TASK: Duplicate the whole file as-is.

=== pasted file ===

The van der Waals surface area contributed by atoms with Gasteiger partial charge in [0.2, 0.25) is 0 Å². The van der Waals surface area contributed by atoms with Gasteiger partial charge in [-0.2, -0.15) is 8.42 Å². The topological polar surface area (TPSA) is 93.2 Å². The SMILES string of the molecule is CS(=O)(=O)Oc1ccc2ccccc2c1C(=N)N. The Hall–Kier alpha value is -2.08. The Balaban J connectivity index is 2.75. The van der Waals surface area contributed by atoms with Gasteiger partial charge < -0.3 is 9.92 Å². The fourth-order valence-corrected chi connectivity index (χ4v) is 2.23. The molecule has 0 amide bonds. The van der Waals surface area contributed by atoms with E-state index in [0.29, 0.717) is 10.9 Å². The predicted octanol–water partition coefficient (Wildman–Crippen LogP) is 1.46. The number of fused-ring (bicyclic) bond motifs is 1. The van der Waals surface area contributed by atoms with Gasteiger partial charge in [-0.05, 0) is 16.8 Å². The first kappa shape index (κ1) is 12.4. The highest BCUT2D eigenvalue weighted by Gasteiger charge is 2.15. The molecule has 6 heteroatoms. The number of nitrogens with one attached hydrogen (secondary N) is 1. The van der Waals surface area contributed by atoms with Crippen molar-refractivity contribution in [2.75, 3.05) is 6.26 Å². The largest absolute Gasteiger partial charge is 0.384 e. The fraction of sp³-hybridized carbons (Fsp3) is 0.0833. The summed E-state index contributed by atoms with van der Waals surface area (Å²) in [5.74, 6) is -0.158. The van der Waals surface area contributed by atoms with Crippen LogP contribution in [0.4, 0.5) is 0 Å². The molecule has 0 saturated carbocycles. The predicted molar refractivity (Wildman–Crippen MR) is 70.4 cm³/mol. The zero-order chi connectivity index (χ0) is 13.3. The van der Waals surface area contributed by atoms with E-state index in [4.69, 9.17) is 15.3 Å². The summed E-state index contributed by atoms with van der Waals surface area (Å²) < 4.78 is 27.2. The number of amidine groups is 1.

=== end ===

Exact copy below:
The van der Waals surface area contributed by atoms with Gasteiger partial charge in [0.2, 0.25) is 0 Å². The van der Waals surface area contributed by atoms with Gasteiger partial charge in [-0.2, -0.15) is 8.42 Å². The topological polar surface area (TPSA) is 93.2 Å². The SMILES string of the molecule is CS(=O)(=O)Oc1ccc2ccccc2c1C(=N)N. The Hall–Kier alpha value is -2.08. The Balaban J connectivity index is 2.75. The van der Waals surface area contributed by atoms with Gasteiger partial charge < -0.3 is 9.92 Å². The fourth-order valence-corrected chi connectivity index (χ4v) is 2.23. The molecule has 0 amide bonds. The van der Waals surface area contributed by atoms with E-state index in [0.29, 0.717) is 10.9 Å². The predicted octanol–water partition coefficient (Wildman–Crippen LogP) is 1.46. The number of fused-ring (bicyclic) bond motifs is 1. The van der Waals surface area contributed by atoms with Gasteiger partial charge in [-0.05, 0) is 16.8 Å². The first kappa shape index (κ1) is 12.4. The highest BCUT2D eigenvalue weighted by Gasteiger charge is 2.15. The molecule has 6 heteroatoms. The number of nitrogens with one attached hydrogen (secondary N) is 1. The van der Waals surface area contributed by atoms with Crippen molar-refractivity contribution in [2.75, 3.05) is 6.26 Å². The largest absolute Gasteiger partial charge is 0.384 e. The fraction of sp³-hybridized carbons (Fsp3) is 0.0833. The summed E-state index contributed by atoms with van der Waals surface area (Å²) in [5.74, 6) is -0.158. The van der Waals surface area contributed by atoms with Crippen LogP contribution in [0.4, 0.5) is 0 Å². The molecule has 0 saturated carbocycles. The predicted molar refractivity (Wildman–Crippen MR) is 70.4 cm³/mol. The zero-order chi connectivity index (χ0) is 13.3. The van der Waals surface area contributed by atoms with E-state index in [4.69, 9.17) is 15.3 Å². The summed E-state index contributed by atoms with van der Waals surface area (Å²) < 4.78 is 27.2. The number of amidine groups is 1.